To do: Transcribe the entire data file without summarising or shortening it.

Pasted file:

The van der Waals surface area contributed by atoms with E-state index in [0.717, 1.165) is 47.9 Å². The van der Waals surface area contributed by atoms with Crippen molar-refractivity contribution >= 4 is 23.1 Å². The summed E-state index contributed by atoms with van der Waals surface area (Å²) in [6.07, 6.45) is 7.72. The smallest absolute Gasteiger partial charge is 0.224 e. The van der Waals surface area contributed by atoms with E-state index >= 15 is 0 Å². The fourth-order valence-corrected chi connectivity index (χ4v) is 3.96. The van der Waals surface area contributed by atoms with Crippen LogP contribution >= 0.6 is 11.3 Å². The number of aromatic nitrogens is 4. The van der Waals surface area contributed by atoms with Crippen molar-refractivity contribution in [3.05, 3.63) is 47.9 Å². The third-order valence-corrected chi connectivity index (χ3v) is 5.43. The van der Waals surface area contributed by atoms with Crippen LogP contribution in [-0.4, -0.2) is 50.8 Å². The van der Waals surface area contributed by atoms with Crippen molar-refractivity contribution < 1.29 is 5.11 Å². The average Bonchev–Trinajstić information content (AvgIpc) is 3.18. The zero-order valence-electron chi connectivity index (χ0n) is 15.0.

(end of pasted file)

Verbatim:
The van der Waals surface area contributed by atoms with E-state index in [0.717, 1.165) is 47.9 Å². The van der Waals surface area contributed by atoms with Crippen molar-refractivity contribution >= 4 is 23.1 Å². The summed E-state index contributed by atoms with van der Waals surface area (Å²) in [6.07, 6.45) is 7.72. The smallest absolute Gasteiger partial charge is 0.224 e. The van der Waals surface area contributed by atoms with E-state index >= 15 is 0 Å². The fourth-order valence-corrected chi connectivity index (χ4v) is 3.96. The van der Waals surface area contributed by atoms with Crippen LogP contribution >= 0.6 is 11.3 Å². The number of aromatic nitrogens is 4. The van der Waals surface area contributed by atoms with Crippen molar-refractivity contribution in [3.05, 3.63) is 47.9 Å². The third-order valence-corrected chi connectivity index (χ3v) is 5.43. The van der Waals surface area contributed by atoms with Crippen LogP contribution in [-0.4, -0.2) is 50.8 Å². The van der Waals surface area contributed by atoms with Crippen molar-refractivity contribution < 1.29 is 5.11 Å². The average Bonchev–Trinajstić information content (AvgIpc) is 3.18. The zero-order valence-electron chi connectivity index (χ0n) is 15.0.